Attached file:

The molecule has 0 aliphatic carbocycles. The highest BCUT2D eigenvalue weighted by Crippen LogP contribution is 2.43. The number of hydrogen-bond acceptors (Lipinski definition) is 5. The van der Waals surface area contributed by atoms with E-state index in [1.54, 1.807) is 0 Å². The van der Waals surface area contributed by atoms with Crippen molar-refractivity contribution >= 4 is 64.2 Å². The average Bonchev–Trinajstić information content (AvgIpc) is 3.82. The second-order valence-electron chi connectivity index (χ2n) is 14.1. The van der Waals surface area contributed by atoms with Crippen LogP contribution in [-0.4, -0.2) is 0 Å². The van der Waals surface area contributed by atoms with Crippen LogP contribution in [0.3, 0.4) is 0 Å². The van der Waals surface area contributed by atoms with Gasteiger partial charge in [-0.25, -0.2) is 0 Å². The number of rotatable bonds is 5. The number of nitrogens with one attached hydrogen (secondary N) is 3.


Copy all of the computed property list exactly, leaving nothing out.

The molecule has 0 aliphatic carbocycles. The highest BCUT2D eigenvalue weighted by Crippen LogP contribution is 2.43. The number of hydrogen-bond acceptors (Lipinski definition) is 5. The van der Waals surface area contributed by atoms with E-state index in [1.54, 1.807) is 0 Å². The van der Waals surface area contributed by atoms with Crippen molar-refractivity contribution >= 4 is 64.2 Å². The average Bonchev–Trinajstić information content (AvgIpc) is 3.82. The second-order valence-electron chi connectivity index (χ2n) is 14.1. The van der Waals surface area contributed by atoms with Crippen LogP contribution in [-0.4, -0.2) is 0 Å². The van der Waals surface area contributed by atoms with Crippen LogP contribution in [0.3, 0.4) is 0 Å². The van der Waals surface area contributed by atoms with Gasteiger partial charge in [-0.25, -0.2) is 0 Å². The number of rotatable bonds is 5. The number of nitrogens with one attached hydrogen (secondary N) is 3.